## Abstract

Much of population genetics is based on the diffusion limit of the Wright–Fisher model, which assumes a fixed population size. This assumption is violated in most natural populations, particularly for microbes. Here we study a more realistic model that decouples birth and death events and allows for a stochastically varying population size. Under this model, classical quantities such as the probability of and time before fixation of a mutant allele can differ dramatically from their Wright–Fisher expectations. Moreover, inferences about natural selection based on Wright–Fisher assumptions can yield erroneous and even contradictory conclusions: at small population densities one allele will appear superior, whereas at large densities the other allele will dominate. Consequently, competition assays in laboratory conditions may not reflect the outcome of long-term evolution in the field. These results highlight the importance of incorporating demographic stochasticity into basic models of population genetics.

MATHEMATICAL descriptions of allele frequencies are typically built upon the Wright–Fisher model (Wright 1931; Fisher 1958) or, more accurately, its diffusion limit (Kimura 1962; Ewens 2004). This model forms the basis of Kimura's work on fixation probabilities (Kimura 1955), Ewens' sampling formula (Ewens 1972; Lessard 2007), Kingman's coalescent (Kingman 1982), tests of neutrality (Hudson *et al*. 1987; Tajima 1989; McDonald and Kreitman 1991; Fu and Li 1992; Fay and Wu 2000), and techniques for inferring mutation rates and selection pressures (Sawyer and Hartl 1992; Yang and Bielawski 2000; Bustamante *et al*. 2001).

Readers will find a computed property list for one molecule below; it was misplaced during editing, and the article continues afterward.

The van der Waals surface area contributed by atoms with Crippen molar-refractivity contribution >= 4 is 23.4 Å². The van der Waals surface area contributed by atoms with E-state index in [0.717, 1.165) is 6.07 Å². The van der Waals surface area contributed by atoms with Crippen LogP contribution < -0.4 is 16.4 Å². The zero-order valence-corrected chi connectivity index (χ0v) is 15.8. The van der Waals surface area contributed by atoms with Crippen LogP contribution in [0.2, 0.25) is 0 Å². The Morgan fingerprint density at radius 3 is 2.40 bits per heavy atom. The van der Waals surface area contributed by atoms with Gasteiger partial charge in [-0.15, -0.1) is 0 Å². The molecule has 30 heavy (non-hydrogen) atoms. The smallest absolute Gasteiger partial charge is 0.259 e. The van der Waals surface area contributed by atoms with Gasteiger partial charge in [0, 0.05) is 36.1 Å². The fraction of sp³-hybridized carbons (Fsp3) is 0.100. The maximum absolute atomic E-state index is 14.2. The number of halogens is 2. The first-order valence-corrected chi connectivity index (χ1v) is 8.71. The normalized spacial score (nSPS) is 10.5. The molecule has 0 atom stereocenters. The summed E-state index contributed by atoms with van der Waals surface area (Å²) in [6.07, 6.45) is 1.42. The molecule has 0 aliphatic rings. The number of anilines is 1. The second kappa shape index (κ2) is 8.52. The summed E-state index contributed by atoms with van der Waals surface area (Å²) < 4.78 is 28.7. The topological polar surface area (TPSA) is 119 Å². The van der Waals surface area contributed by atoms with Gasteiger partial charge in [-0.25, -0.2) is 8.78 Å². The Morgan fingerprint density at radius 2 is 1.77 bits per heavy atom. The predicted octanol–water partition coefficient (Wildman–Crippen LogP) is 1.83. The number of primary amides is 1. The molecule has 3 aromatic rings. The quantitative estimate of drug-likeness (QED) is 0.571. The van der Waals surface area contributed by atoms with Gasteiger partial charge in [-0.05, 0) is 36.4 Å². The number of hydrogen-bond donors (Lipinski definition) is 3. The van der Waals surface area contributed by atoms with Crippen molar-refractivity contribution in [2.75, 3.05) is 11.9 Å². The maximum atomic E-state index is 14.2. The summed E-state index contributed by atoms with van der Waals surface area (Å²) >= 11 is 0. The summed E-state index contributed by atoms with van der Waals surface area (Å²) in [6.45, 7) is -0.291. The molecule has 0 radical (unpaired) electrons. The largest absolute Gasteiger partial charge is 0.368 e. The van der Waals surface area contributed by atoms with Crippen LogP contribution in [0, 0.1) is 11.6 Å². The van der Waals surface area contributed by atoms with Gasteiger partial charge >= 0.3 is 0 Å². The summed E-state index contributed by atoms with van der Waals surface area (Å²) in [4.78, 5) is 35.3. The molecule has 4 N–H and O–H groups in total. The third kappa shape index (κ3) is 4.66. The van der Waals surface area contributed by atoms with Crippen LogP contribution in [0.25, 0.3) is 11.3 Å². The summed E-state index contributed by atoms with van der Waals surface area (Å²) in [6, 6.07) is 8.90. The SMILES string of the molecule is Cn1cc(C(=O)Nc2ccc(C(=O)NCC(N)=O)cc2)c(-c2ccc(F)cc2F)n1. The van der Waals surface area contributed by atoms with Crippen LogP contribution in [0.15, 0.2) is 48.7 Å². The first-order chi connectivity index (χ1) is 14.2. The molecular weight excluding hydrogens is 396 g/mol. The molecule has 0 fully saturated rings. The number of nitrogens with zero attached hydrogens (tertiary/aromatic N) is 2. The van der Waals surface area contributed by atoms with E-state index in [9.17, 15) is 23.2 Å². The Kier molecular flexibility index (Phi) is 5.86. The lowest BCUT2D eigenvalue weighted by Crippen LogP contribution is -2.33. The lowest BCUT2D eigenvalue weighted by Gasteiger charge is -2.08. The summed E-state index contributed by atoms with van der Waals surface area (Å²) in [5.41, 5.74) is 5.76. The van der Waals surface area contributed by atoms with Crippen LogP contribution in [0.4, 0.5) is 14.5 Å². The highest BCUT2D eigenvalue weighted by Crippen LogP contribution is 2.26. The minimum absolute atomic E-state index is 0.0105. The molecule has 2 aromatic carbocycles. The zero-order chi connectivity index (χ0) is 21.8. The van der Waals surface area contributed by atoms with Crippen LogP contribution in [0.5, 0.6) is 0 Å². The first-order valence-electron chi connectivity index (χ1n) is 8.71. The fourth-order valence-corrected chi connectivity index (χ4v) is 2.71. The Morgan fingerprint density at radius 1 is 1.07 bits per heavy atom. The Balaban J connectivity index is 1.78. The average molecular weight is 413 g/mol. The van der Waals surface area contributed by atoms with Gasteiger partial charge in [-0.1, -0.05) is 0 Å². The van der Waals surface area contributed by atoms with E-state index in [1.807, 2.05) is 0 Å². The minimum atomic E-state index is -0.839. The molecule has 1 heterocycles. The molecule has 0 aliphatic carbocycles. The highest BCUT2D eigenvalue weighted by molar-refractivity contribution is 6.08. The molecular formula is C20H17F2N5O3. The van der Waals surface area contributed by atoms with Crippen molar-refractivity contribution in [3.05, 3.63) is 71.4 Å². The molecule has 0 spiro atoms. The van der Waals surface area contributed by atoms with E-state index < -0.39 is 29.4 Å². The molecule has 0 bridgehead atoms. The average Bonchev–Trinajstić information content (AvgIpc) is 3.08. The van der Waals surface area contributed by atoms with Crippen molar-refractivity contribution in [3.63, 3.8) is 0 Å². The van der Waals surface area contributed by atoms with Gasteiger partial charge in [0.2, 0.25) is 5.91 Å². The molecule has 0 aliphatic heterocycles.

The Wright–Fisher model has been generalized to account for a variety of complications, such as nonrandom mating, migration, and multiple loci, among others (Ewens 2004; Durrett 2009). The standard diffusion approximation of Kimura (Kimura 1962; Ewens 2004) and its coalescent (Kingman 1982) are remarkably robust to violations of the model's underlying assumptions. For example, when the population is stratified, or when the population size varies rapidly and independently of the genetic composition of the population, allele frequency dynamics are still accurately approximated by the Wright–Fisher diffusion, under a suitable change of timescale or choice of effective population size (Ewens 1967; Otto and Whitlock 1997; Wakeley 2005, 2009). In fact, most population-genetic models—including the Moran process (Moran 1958), Karlin's conditional branching process (Karlin and McGregor 1964), and some Cannings processes (Cannings 1974; Ewens 2004)—share the same diffusion limit as the Wright–Fisher model (Möhle 2001). As a result, Kimura's diffusion approximation has had an enormous impact on the development of theoretical and applied population genetics.

Despite its robustness, the Wright–Fisher diffusion is not appropriate in all circumstances. Many natural populations experience substantial stochastic variation. However, with few exceptions (*e.g.*, Kaj and Krone 2003; Lambert 2005, 2006; Champagnat and Lambert 2007), models typically assume fixed or deterministically varying population number (*e.g.*, Ewens 1967; Kimura and Ohta 1974; Donnelly 1986; Griffiths and Tavaré 1994; Otto and Whitlock 1997).